Reaction from his political allies and at least one political foe was swift and full of praise:

"I thank @SpeakerBoehner for his service to Ohio and the nation," tweeted Congressman Brad Wenstrup R-Columbia Tusculum. "I wish him and Debbie the very best. He is a man with deep respect for our institutions and governance, enduring a thankless job in service to our country. The House will soon consider new leadership & I'm committed to a direction that continues to embrace limited government & free enterprise."

"The son of a barkeeper, John Boehner rose to one of the most powerful positions in the nation," said Sen. Sherrod Brown, D-Ohio, in a prepared statement. "While we have not always agreed on many issues, I know that he is a good, decent man who has served our nation honorably. Connie and I send our best wishes to the Boehner family."

Closer to home, Boehner's closest friends and allies said he served the country and the Tri-State well.

"West Chester is blessed to have had a sitting speaker of the house," said George Lang, trustee president in the township where Boehner lives and one of his neighbors in the gated Wetherington subdivision off Interstate 75.

"John told me one time being speaker was like herding cats, trying to get everyone at one time in one direction was very difficult."

The news comes just one day after Boehner, a former altar boy who attended Moeller High School and Xavier University, wept tears of joy as he sat behind Pope Francis giving a historic address in a joint meeting of Congress.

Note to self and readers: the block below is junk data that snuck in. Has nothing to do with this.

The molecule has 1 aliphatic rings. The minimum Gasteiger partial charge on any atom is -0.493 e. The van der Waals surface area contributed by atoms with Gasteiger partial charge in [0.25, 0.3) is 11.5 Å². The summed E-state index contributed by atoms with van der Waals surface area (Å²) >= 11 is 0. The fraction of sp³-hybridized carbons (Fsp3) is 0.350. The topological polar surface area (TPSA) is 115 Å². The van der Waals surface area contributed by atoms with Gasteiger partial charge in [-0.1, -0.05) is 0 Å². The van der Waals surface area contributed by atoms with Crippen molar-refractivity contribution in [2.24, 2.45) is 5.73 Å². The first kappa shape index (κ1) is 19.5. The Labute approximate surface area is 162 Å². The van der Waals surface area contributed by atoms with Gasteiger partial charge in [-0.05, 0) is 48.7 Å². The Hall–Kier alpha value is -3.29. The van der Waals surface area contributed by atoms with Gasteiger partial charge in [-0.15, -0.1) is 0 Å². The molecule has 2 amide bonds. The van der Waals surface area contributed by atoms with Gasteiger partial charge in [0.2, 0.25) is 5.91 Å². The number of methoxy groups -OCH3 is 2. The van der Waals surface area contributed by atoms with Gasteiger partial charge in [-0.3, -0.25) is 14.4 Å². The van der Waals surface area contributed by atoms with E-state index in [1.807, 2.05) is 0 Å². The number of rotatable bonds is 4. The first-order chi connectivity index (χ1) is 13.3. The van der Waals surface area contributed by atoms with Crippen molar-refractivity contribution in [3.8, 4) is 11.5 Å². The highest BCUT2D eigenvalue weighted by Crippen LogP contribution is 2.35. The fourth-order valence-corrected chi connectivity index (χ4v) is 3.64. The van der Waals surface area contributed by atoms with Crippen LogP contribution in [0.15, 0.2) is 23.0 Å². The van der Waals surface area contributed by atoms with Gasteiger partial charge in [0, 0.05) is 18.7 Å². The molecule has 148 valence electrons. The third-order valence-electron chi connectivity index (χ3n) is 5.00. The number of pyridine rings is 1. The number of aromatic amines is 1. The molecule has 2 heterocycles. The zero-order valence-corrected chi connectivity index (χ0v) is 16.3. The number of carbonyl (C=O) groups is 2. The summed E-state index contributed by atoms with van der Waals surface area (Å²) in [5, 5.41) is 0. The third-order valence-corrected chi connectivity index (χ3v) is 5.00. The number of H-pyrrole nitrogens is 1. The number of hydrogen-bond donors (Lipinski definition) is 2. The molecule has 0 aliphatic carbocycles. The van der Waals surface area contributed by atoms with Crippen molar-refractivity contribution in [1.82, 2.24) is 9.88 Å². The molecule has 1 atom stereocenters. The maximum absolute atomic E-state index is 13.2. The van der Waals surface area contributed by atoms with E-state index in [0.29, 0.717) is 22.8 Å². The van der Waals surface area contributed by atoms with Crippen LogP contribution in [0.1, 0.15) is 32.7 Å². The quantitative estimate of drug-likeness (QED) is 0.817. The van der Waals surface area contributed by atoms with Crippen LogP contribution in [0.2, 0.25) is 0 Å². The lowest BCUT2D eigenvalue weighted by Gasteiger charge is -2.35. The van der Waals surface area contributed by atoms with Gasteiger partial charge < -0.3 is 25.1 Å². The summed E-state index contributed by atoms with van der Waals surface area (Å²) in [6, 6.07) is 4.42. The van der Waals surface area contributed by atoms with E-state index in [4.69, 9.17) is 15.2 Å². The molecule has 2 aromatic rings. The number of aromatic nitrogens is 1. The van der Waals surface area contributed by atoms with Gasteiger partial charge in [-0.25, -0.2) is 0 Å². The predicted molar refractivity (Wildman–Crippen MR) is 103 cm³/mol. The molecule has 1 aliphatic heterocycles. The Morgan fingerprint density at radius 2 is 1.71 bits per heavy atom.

"What a way for John to go out. I know how much his religion means to him," Lang said."He tried for over 20 years to get the pope to speak to Congress. I know it must be a really good feeling for John to leave under that circumstance.

Lang praised Boehner for sticking to his guns and refusing earmarks.

"He refused to send pork back to his district and caught a lot of crap from his constituents, but he stood on a principal and refused to capitulate," Lang said. "At the time, he was probably the one in Congress that took that stand and today it's the law of the land."

Hamilton County Republican Party Chairman Alex Triantafilou said the announcement caught him by surprise.

"I am surprised but grateful for Speaker Boehner's term," he said. "He was very helpful to southwest Ohio and, specifically, to me, so I am very grateful to him. His legacy will be he grew our majority in the House of Representatives. We have the largest majority we've had in decades that we've had as Republicans, so I wish him well."